LITTLE ROCK — The Arkansas Supreme Court on Friday issued a temporary stay of a Pulaski County circuit judge’s order requiring the state to reveal how it obtained drugs it intends to use to carry out executions.

LITTLE ROCK — The Arkansas Supreme Court on Friday issued a temporary stay of a Pulaski County circuit judge’s order requiring the state to reveal how it obtained drugs it intends to use to carry out executions.


The state attorney general’s office requested the stay after Judge Wendell Griffen on Thursday ordered the state to disclose information about the suppliers of its execution drugs to a group of inmates who requested the information as part of a lawsuit challenging the state’s lethal-injection law.


The suit alleges in part that a provision added to the law this year requiring the source of execution drugs to be kept secret is unconstitutional. The state attorney general’s office says the law is constitutional and says disclosing the source of execution drugs would subject suppliers to criticism or negative publicity and make it difficult for the state to obtain the drugs.


Griffen ruled Thursday that the secrecy provision in the law violates the Arkansas Constitution. In his order granting partial summary judgment to the inmates, he gave the state Department of Correction until noon Friday to turn over the information.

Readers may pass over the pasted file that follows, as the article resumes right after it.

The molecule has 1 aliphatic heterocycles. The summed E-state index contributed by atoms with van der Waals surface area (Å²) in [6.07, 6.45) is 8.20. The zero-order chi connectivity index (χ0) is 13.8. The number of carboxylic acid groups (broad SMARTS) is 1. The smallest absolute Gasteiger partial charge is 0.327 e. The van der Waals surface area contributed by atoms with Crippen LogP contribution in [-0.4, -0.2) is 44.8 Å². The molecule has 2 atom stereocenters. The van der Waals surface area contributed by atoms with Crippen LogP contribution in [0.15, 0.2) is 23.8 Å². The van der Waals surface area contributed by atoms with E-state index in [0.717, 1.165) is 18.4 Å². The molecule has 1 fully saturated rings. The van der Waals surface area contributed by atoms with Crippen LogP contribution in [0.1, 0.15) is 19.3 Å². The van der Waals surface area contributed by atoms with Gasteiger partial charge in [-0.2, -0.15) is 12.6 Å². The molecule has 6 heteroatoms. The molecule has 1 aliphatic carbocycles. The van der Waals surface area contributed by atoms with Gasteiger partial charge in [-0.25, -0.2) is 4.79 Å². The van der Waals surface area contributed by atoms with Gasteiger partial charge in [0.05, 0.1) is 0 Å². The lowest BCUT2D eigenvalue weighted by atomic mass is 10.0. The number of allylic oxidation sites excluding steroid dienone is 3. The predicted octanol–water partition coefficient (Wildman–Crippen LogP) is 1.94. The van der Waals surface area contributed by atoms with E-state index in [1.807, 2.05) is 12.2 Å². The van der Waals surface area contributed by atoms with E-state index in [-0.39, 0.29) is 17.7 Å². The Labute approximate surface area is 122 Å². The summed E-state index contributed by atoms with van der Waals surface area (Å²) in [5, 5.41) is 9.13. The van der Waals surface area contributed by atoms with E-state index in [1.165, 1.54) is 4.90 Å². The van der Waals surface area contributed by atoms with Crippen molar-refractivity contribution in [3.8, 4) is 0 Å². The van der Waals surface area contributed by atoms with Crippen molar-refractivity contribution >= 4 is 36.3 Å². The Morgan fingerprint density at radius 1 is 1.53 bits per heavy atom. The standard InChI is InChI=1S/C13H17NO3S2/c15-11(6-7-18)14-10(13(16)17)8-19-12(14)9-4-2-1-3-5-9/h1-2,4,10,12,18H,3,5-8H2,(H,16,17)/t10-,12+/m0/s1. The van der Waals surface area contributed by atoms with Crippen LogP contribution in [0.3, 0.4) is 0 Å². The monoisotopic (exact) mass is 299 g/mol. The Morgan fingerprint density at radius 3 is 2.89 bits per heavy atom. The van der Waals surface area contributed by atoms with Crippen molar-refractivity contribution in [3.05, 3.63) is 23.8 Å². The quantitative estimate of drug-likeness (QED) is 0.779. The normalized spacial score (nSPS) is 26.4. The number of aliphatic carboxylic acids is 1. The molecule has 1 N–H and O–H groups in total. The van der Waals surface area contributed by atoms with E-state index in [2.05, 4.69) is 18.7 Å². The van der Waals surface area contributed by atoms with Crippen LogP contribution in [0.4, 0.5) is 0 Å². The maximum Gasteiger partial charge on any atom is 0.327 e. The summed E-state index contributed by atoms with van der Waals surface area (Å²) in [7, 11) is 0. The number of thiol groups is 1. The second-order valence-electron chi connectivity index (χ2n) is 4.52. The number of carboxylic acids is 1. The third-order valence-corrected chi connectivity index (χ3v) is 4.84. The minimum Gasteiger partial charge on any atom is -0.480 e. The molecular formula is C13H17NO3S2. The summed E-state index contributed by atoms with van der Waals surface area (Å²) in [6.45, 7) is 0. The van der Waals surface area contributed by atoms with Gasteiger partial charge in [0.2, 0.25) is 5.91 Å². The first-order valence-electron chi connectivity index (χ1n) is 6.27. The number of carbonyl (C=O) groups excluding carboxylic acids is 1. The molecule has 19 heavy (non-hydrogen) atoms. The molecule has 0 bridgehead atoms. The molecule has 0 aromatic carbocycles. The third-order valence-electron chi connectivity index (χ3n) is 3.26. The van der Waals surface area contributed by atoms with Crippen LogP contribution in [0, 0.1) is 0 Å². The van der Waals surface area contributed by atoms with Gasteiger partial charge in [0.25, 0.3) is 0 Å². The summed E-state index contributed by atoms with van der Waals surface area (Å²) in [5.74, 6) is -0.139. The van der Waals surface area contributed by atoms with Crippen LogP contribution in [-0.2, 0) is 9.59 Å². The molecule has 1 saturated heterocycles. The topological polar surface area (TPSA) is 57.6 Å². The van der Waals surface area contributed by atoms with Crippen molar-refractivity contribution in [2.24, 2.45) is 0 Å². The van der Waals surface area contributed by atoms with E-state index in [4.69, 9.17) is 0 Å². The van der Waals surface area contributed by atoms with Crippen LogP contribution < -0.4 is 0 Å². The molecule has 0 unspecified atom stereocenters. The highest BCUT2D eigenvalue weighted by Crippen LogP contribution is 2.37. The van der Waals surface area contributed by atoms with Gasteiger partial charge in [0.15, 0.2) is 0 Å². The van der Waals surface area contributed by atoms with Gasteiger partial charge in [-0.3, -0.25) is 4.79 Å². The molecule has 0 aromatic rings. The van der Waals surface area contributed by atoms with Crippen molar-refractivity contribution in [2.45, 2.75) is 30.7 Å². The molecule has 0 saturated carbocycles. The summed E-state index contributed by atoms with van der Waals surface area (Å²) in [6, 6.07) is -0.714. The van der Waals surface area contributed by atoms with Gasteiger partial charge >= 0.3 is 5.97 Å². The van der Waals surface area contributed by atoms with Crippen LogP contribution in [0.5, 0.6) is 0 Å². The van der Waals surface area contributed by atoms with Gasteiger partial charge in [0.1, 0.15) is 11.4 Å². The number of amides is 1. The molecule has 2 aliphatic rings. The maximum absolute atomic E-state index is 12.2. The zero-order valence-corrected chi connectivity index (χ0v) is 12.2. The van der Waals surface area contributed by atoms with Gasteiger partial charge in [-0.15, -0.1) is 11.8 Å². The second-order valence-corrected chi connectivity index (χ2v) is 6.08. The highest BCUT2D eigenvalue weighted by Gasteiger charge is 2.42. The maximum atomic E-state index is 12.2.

The Supreme Court issued its temporary stay at 10:32 a.m. Friday. It gave the state 10 days to submit a brief arguing why the stay should remain in effect pending an appeal, and it gave the inmates 10 days after the filing of the state’s brief to file a response.


Justice Paul Danielson would have denied the temporary stay, the court noted in its order.


Gov. Asa Hutchinson said Friday he was "delighted" with the ruling.


"It was the right thing for the Supreme Court to do," he said. "It keeps the current protection from disclosure in place until the Supreme Court has the opportunity to review it."


Jeff Rosenzweig, attorney for the inmates, said Thursday he and his clients have decided not to make public comments for the remainder of the case.


In October, the state Supreme Court stayed all scheduled executions in the state. Arkansas has not executed a prisoner since 2005 because of legal challenges and difficulties in obtaining lethal-injection drugs.